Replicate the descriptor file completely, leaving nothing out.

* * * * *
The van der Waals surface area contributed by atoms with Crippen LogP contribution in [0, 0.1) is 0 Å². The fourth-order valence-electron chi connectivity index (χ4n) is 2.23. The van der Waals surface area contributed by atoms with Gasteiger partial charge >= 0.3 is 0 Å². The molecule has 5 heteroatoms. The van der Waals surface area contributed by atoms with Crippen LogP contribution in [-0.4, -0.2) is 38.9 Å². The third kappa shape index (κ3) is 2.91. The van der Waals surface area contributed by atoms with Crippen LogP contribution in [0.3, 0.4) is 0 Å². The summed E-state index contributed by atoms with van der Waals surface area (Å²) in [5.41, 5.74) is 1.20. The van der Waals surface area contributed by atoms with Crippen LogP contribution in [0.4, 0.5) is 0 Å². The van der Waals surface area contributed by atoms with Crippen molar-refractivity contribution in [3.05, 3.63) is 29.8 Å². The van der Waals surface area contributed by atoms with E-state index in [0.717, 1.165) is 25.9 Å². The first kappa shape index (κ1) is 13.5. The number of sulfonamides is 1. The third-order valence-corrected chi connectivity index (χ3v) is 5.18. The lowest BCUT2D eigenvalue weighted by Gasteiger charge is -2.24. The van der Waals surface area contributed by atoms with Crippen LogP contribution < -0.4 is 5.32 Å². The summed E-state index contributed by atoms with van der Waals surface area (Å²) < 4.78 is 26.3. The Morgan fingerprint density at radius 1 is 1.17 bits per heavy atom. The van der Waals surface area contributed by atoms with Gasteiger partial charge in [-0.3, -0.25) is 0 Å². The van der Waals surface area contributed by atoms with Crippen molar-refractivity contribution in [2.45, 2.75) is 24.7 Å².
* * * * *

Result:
The van der Waals surface area contributed by atoms with Crippen LogP contribution in [0, 0.1) is 0 Å². The fourth-order valence-electron chi connectivity index (χ4n) is 2.23. The van der Waals surface area contributed by atoms with Gasteiger partial charge >= 0.3 is 0 Å². The molecule has 5 heteroatoms. The van der Waals surface area contributed by atoms with Crippen LogP contribution in [-0.4, -0.2) is 38.9 Å². The third kappa shape index (κ3) is 2.91. The van der Waals surface area contributed by atoms with Crippen LogP contribution in [0.3, 0.4) is 0 Å². The summed E-state index contributed by atoms with van der Waals surface area (Å²) in [5.41, 5.74) is 1.20. The van der Waals surface area contributed by atoms with Crippen LogP contribution in [0.4, 0.5) is 0 Å². The van der Waals surface area contributed by atoms with Crippen molar-refractivity contribution in [3.05, 3.63) is 29.8 Å². The van der Waals surface area contributed by atoms with E-state index in [0.717, 1.165) is 25.9 Å². The first kappa shape index (κ1) is 13.5. The number of sulfonamides is 1. The third-order valence-corrected chi connectivity index (χ3v) is 5.18. The lowest BCUT2D eigenvalue weighted by Gasteiger charge is -2.24. The van der Waals surface area contributed by atoms with Crippen LogP contribution < -0.4 is 5.32 Å². The summed E-state index contributed by atoms with van der Waals surface area (Å²) < 4.78 is 26.3. The Morgan fingerprint density at radius 1 is 1.17 bits per heavy atom. The van der Waals surface area contributed by atoms with Gasteiger partial charge in [-0.3, -0.25) is 0 Å². The van der Waals surface area contributed by atoms with Crippen molar-refractivity contribution in [2.45, 2.75) is 24.7 Å².